Rift Zone at New Diorama Theatre. Night Light Theatre‘s reworking of Icelandic myth was musical, harmonic, highly visual, and touching. The story centres on a brother and sister growing up, but seems to span centuries and mythologies. Along with a simple but effective scenic design, bare lightbulbs create an atmospheric landscape, illuminating faces in caverns, swinging menacingly from the ceiling, and even becoming an infant and a sword. The company is based in Cambridge and Ipswich, but travelled to Iceland to research this project. They also regularly tour around the UK, so keep an eye out for them where you are.
April was a month of festivals and showcases…
At The Yard Theatre’s N.O.W. festival, I enjoyed Amy Draper’s new project Life on the Refrigerator Door, a wrenching mother/daughter tale told through post-it notes. XXXY? was part of that same evening; I should have known it wouldn’t be my cup of tea from the website description: “Instruments could be swapped, smashed or ignored, sexualities and genders could disintegrate and the six protagonists may eventually dissolve into a collective mess.” I was interested in the gender themes, but unfortunately, the whole thing seemed to me a collective mess, bouncing from Ted Talk to rock concert (so loud I actually thought, “I’m too old for this”).
Later in the month, Pegs Off! a debut showcase from brand new company Three Pegs Productions introduced me to The Horse Hospital, a very atmospheric performance space in Russel Square.
All the Rage Theatre put together a full day of performance for Seize the Stage at RichMix, presenting the results of six new writer/director pairings at the culmination of a collaborative workshop period. I’m excited to see what they do next, after getting to know company directors Cara Verkerk and Zoe Walshe at the GAP Salon this spring.
Finally, the new London Playwriting Lab presented a showcase of new work from their three playwright-founders at the Etcetera Theatre, to kick off their new play development initiative. (Writers, check it out, they are constantly running a series of workshops designed to support the journey from idea to full length play.)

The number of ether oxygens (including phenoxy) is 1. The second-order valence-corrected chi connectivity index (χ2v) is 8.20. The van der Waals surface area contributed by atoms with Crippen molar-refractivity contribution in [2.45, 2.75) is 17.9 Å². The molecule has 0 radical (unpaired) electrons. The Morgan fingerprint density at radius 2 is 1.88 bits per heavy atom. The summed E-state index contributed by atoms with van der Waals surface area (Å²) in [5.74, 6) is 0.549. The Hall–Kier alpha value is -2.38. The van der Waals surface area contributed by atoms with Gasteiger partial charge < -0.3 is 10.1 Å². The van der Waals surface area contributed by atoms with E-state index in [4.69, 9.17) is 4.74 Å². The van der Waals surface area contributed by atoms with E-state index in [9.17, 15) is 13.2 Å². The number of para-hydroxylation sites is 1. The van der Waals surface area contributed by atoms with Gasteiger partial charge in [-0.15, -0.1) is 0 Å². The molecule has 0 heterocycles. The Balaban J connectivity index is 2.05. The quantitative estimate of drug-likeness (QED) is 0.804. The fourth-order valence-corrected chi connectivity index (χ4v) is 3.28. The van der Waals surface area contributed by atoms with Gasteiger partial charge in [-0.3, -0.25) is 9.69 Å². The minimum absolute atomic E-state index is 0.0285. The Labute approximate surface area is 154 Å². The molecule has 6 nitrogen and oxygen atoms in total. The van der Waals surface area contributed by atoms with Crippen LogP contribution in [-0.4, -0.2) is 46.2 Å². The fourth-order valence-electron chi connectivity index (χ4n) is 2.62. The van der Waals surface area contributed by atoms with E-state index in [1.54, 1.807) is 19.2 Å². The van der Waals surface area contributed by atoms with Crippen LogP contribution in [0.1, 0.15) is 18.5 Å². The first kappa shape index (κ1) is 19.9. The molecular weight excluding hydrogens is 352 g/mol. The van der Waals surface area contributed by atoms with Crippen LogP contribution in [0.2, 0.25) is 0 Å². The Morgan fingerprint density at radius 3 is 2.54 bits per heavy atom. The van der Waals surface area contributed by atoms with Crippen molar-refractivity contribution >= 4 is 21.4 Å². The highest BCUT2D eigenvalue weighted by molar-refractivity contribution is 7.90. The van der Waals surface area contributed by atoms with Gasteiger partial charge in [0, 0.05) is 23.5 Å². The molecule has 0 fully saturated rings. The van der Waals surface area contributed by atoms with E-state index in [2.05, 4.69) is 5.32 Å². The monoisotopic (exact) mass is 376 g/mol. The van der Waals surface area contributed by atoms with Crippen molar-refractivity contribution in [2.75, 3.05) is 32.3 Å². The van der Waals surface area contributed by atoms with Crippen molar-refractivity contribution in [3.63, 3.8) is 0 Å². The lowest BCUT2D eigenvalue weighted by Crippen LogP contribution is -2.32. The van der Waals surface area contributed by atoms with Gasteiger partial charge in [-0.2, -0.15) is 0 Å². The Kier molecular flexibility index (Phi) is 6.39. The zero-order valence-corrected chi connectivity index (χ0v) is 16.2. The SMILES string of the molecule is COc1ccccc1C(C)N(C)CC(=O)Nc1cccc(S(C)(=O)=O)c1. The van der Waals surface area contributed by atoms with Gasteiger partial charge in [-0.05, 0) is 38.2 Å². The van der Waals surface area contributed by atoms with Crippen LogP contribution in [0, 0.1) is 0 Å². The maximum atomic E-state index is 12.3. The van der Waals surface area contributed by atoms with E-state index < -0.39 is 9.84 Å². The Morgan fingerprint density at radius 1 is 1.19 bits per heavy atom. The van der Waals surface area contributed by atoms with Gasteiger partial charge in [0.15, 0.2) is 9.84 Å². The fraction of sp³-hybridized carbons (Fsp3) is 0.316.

Puffball at the Roundhouse. Professional circus artists and LGBTQ young performers created a funny, provovative, and jaw-droppingly impressive performance for Roundhouse’s CircusFest. With so much heart and skill onstage, I understand why director Mark Storor let it run nearly four hours… but two would have been enough. I loved much of the show, but the indulgent running time soured the experience as a whole.
Home at the National Theatre. I’ve been devouring as much verbatim theatre as I can, as I get started on my own interview-based performance project. Nadia Fall’s weaving together of stories from a hostel for homeless youth is a master class in how to construct a whole piece of theatre from many moving parts. And those parts move. The frenetic energy of the home makes the performance non-stop controlled chaos. Except for a few moments of choral singing, everything is in motion all the time. There’s something that feels really right, and responsible, about telling this story through so many stories – the verbatim form allows for a much wider dramatic net to be cast, capturing snapshots of dozens of lives, rather than a more traditional protagonist-led fiction. And when we’re making work about such complex social issues, it feels very important not to condense many experiences into an everyman figure. Plus, when you have dozens of characters, you get to showcase a cast of diverse, multiple-character-playing powerhouses, and end with a polyphonic cacophony of words and music. I can’t wait to unabashedly steal inspiration from Home as I’m working on my Third Culture Kids Project.
Oh My Sweet Land at the Young Vic. A step removed from verbatim theatre, playwright Amir Nizar Zuabi’s Oh My Sweet Land is an original piece based on interviews conducted in refugee camps, in collaboration with German-Syrian performer Corinne Jaber. The lyrical text brings together multiple stories within the overarching story of a woman looking for her lover after being displaced by the civil war in Syria, with Jaber cooking a traditional Syrian kibbeh onstage as she weaves all this together. The smell of the food is a constant reminder that we are all in the theatre right now listening to these stories, while the narrative wanders far and wide – sometimes a little too wide, losing the thread in the complexity of stories within stories. But the sense of desperation, horror, and hope is there throughout, as well as an unrelenting insistence that these stories, themselves refugees, get out of Syria and make themselves heard in a numbed world that has stopped listening.
27 male/37 female actors
9 male/10 female directors *6 women directors from Seize the Stage showcase; 3 of 4 full productions were directed by men.
7 male/11 female writers